You and your children seem to be adjusting to the divorce. You’ve even started dating again and found someone you really like. You may even feel sure that the kids will get along well with him too, but because your new relationship can have long-term implications for your children, you should be very selective about who you introduce to your children, as well as when and how you do so. With a little forethought and planning, the introductions have a much better chance of going smoothly for all concerned.
Wait until you are in a committed relationship before introducing your new friend to your children. In the book “Helping Your Kids Cope With Divorce the Sandcastles Way,” psychotherapists and divorce specialists M. Gary Neuman and Patricia Romanowski point out that your children are probably still healing heal from the loss of the two-parent family and may be sensitive to rejection in future relationships. So if you introduce them to someone you are casually dating and one or more of your children end up feeling an attachment, they may experience feelings of abandonment if the two of you break up.
Talk with your kids first. Be honest in letting them know that you are dating and have met someone you like. But be prepared for a little -- or even a lot -- of resistance. Children may struggle with the idea of having to share time with their parent with someone new.
Reassure your children that they still have only one mother and one father. It is common for children of all ages to view someone in whom you have a romantic interest as a rival to their other parent.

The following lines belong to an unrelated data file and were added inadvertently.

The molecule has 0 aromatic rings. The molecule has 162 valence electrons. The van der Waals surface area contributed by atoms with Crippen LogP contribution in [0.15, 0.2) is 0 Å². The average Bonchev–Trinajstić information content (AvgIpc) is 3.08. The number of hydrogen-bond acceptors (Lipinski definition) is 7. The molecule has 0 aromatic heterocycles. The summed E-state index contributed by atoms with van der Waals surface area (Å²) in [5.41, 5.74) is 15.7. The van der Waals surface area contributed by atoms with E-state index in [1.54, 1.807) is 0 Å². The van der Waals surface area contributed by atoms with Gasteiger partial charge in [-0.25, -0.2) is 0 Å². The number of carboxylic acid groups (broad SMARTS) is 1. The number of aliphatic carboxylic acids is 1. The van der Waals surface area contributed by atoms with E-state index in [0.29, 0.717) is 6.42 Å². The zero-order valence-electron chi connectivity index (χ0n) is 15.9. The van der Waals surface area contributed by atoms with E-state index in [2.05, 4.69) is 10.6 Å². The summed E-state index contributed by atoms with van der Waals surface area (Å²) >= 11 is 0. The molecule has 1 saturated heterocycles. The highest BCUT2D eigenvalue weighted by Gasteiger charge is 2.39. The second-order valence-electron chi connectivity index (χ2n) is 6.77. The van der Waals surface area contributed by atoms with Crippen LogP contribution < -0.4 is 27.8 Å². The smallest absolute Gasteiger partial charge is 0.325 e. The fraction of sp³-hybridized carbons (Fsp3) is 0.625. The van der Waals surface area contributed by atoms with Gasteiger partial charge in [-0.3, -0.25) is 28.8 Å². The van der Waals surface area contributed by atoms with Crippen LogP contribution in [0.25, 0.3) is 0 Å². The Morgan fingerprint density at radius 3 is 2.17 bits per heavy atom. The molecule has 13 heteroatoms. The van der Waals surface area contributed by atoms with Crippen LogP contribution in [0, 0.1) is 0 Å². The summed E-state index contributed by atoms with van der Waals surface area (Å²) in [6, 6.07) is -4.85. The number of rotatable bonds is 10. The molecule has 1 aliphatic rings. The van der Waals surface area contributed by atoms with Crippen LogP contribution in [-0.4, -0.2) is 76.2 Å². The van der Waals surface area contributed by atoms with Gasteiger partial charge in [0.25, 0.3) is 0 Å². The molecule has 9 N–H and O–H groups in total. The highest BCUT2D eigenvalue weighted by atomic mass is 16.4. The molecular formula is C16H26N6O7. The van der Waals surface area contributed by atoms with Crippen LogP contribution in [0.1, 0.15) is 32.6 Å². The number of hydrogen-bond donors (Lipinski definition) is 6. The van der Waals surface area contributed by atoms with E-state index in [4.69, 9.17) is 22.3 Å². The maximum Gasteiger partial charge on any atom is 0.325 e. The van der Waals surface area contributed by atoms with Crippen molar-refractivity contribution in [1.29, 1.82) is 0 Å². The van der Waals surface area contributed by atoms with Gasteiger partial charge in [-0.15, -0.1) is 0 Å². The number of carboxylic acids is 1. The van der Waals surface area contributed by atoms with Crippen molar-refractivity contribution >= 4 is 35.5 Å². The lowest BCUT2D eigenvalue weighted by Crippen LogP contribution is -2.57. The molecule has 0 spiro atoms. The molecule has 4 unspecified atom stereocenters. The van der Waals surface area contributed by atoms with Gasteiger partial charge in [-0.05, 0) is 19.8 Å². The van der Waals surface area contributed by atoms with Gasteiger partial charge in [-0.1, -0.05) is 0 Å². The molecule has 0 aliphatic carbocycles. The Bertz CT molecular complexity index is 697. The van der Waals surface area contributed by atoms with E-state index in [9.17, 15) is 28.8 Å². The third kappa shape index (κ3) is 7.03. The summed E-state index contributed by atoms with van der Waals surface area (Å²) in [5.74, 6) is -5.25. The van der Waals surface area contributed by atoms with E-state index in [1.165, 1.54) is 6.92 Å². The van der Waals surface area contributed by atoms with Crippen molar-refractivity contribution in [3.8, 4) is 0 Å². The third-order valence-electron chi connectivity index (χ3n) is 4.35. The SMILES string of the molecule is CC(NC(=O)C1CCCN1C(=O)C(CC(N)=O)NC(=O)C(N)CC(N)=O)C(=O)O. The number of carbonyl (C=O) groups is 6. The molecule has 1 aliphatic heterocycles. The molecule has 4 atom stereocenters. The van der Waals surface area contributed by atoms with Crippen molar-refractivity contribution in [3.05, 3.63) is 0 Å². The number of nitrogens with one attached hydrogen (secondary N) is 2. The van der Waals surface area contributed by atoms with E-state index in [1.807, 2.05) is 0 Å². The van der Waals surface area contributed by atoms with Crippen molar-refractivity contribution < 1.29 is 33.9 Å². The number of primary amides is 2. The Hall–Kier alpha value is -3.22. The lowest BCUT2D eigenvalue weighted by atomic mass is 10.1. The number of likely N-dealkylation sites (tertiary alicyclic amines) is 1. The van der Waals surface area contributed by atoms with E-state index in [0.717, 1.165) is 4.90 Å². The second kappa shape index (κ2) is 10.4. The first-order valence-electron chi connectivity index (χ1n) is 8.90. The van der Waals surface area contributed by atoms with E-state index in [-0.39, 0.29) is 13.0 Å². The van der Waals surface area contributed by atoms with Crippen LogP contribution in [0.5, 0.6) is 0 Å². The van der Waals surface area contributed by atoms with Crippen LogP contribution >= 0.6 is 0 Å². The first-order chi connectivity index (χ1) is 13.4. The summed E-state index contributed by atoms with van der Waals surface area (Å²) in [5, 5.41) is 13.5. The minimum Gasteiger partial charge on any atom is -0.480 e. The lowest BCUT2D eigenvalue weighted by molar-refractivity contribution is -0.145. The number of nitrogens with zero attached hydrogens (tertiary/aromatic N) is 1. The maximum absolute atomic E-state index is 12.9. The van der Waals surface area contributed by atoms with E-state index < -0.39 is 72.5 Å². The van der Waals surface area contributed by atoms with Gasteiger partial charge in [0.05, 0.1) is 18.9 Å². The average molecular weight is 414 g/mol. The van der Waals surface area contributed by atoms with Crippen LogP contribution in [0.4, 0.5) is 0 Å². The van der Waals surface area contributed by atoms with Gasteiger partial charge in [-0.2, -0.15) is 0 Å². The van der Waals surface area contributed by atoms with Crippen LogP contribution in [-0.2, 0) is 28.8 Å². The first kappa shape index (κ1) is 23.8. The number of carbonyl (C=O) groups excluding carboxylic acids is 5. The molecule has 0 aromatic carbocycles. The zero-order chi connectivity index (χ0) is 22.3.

Set the date for the meeting at least a week in advance. This will give your children time to get used to the idea of meeting this new person and give you the opportunity to begin helping them work through any feelings that may arise as a result of the meeting.
Start with a casual activity like meeting up for lunch and let your children have some choice about the activity. Everyone will probably be a little nervous, so a casual setting will be best for the first introduction. Also, your children are more likely to look forward to the outing if it is a place or activity that they enjoy.
Don’t expect the children to take to your new friend right away. Particularly in the beginning of the relationship, it's not uncommon for your children not to like the person you are dating. Your kids may feel as though enjoying this person's company is a betrayal to their other parent, so try to be patient.
Continue to encourage your children to appropriately express their feelings about what it means to know that you are dating someone, and how it feels to interact with this person. This will reassure your children that their feelings are important and you will continue to be available to them emotionally.
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